Azuki’s Cheng said that “the mobile ad ecosystem is completely fragmented and totally isolated from advertising.” “Mobile is different from desktop,” he said. “You can’t put 30-second ad for 30-seconds of content. Advertisers have an inventory of 30-second spots, so their resources aren’t fitting the mobile ecosystem.”

One panelist noted that “before we see a truly ad-funded content model, I’d like to see a flourishing one online. “We’re closer to having that scale in the online context, for music in particular,” he said. “There have been attempts for fully ad-funded models but the numbers don’t work. Content costs are steep, and we’re a ways off until we see truly ad-funded mobile content.”

The last word came from Bradbury who spoke about metrics. “Metrics in the online world stink. The numbers are inconcistent. Metrics have to be much more standardized and effective. The same thing in the mobile space, so you can go to a media buyer used to seeing things in a certain way and give them numbers they understand in order to justify putting money into a mobile buy. Then you’ve got a viable campaign. But, for now, metrics are still a big issue.”

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New on the Scene: Vringo

WHO: Vringo
WHAT: A way to share video clips between friends.
WHEN: Founded the beginning of 2006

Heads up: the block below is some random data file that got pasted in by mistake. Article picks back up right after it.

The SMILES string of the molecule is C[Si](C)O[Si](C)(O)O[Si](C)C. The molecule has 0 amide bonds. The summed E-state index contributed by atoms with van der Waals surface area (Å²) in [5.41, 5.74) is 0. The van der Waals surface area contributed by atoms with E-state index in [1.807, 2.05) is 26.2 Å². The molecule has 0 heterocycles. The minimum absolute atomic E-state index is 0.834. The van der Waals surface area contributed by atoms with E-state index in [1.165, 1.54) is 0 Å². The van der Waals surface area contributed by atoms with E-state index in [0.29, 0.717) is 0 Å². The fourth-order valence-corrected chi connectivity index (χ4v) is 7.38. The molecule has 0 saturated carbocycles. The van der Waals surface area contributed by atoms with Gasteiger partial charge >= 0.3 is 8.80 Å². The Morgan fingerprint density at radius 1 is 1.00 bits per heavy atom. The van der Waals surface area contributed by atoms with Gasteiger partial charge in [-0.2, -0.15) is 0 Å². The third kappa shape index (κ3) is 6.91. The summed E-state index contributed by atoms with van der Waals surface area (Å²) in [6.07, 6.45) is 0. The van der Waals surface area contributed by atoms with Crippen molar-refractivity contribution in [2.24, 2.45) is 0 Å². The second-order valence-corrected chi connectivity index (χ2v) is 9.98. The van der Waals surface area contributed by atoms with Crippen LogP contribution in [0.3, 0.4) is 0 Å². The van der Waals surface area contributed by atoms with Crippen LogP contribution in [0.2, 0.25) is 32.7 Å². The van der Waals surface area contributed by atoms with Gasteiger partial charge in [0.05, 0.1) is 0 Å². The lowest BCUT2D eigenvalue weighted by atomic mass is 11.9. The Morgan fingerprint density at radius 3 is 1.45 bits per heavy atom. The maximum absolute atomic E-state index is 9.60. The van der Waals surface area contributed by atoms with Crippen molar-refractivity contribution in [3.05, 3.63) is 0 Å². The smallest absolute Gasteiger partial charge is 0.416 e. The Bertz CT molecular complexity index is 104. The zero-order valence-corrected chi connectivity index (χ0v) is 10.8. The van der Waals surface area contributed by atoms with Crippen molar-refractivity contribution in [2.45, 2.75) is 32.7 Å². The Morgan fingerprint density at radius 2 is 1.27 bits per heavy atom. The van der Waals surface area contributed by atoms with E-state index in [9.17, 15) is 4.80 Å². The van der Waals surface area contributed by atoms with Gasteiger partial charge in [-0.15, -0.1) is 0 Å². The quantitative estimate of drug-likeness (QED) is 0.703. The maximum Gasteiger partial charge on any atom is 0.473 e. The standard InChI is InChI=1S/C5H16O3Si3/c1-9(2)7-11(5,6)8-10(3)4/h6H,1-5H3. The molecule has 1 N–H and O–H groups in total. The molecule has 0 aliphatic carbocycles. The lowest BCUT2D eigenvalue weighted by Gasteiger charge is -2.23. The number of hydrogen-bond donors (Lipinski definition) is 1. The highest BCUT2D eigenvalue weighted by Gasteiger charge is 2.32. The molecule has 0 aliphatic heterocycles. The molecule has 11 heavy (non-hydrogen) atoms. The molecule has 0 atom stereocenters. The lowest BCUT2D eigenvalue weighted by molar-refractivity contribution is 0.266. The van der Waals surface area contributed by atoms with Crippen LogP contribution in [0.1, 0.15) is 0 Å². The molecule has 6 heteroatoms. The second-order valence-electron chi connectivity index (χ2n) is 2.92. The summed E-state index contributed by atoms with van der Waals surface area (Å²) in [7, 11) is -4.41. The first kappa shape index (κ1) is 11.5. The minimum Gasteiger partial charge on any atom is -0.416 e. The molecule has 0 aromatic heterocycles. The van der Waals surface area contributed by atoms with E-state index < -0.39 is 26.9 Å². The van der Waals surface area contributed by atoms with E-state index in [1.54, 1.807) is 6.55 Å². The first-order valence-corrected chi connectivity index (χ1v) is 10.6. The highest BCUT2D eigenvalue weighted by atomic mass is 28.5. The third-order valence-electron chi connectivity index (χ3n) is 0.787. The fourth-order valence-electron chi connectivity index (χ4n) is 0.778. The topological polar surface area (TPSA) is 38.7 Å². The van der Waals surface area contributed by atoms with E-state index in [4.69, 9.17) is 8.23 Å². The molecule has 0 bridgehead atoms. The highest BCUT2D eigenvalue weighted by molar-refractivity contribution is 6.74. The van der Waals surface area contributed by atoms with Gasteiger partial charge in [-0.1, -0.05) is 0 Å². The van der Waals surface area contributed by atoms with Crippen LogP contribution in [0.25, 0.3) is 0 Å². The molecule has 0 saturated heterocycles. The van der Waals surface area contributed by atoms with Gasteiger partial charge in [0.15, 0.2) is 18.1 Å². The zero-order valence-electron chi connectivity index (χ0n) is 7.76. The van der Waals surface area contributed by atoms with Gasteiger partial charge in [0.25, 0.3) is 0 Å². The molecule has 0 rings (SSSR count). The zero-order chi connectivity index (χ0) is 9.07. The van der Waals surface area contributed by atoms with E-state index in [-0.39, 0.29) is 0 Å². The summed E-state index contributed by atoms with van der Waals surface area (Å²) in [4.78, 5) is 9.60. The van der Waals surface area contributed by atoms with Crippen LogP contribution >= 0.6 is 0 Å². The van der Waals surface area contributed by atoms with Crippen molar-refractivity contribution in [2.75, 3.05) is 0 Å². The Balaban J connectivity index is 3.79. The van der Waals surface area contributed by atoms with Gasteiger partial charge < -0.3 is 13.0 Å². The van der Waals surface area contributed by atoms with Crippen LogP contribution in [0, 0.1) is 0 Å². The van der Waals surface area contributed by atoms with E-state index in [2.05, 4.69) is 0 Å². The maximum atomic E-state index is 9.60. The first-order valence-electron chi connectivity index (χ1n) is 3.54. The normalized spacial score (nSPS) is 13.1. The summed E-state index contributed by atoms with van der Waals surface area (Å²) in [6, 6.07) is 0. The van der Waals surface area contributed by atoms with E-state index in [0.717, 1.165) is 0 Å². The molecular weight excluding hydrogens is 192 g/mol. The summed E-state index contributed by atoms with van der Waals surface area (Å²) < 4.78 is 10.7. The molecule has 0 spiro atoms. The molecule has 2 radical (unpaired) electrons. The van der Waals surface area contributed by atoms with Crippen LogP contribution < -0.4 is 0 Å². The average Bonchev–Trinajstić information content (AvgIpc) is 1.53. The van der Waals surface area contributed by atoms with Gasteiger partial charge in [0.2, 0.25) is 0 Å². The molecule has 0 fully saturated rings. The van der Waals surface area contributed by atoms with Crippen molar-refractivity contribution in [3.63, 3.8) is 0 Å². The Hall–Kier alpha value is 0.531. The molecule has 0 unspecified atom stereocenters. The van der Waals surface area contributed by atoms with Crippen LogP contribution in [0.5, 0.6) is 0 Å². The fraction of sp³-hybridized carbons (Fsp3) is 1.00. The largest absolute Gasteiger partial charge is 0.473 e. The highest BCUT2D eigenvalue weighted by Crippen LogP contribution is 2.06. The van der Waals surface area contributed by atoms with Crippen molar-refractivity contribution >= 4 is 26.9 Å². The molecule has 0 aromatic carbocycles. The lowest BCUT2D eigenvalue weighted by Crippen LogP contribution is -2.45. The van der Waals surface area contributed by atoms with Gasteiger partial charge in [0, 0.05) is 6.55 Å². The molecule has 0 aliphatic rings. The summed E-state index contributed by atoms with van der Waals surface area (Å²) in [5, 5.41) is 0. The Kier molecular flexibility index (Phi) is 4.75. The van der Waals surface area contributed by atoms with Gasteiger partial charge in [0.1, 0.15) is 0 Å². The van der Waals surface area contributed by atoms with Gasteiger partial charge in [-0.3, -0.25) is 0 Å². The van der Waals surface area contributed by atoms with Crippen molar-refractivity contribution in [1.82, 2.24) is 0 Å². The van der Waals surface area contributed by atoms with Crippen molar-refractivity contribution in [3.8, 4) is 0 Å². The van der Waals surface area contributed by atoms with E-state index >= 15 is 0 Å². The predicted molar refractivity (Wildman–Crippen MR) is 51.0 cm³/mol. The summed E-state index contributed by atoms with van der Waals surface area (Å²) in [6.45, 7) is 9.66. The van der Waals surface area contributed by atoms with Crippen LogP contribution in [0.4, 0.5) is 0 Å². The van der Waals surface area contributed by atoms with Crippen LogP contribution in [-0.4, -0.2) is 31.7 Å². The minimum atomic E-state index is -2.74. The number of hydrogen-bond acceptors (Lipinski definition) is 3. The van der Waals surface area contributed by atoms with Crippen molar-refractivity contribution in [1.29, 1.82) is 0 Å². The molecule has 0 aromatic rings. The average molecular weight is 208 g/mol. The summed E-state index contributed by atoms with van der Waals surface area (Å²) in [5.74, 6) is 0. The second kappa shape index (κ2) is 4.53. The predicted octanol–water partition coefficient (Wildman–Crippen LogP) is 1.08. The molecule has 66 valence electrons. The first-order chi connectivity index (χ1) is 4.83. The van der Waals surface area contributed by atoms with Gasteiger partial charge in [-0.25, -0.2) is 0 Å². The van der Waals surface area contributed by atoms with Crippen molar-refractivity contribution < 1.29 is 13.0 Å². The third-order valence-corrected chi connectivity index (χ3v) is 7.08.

WHERE: A U.S. company with offices in New York and Israel
HOW: Go to the Vringo website and sign up. They’ll ask for your mobile number, and then send you a clickable link. The buddy list, which requires a nickname and phone number, can be done on the website or mobile phone.
WHY: Why send the ringtone when you can send the music video?

Founded with two rounds of VC money and based on 26 patents pending, Vringo is based on the idea that friends send friends video. More specifically, “buddies” on Vringo can send ring-forward and ring-back clips. “Mobile phones have been traditionally designed so that a phone shuts down all applications when a call comes in,” notes Andrew Perlman. ” With Vringo, you see a clip that your friend has chosen for you.” That clip could be user-generated or licensed content; so far Vringo has over 1,000 clips-to-license from Discovery Channel, Universal Music Group, GoTV, Classic Media and others.

For user-generated clips, the user can record a Vringo from the Vringo application (“Record Vringo”), which automatically turns on the phone’s camera. A finished clip can be immediately uploaded and shared with “buddies” in the Vringo community.

Why haven’t video ringtones taken off in the past? “If you think about audio versus video, people have a tolerance of hearing audio over and over again but video gets tired more quickly,” says Perlman. “You can’t shuffle and see something fresh. Think about merging that idea with the best “recommender” on the planet — your friend. With Vringo, you’re shuffling based on the video your friend sent. It really becomes a community that’s socializing around video ringtones.”

Social networking is key to the Vringo business model. “We’re working our way more deeply into social networks,” says Perlman. “We started specing out our Facebook application, but we’ve tapped into other communities. We think a lot of the content will be user-generated, so we’ve partnered with communities such as Meez, an avatar site with 4 million registered users, that you can import to Vringo. People are already using avatars as a digital signature. We’re focusing on the way on mobile it would be natural to share an avatar.”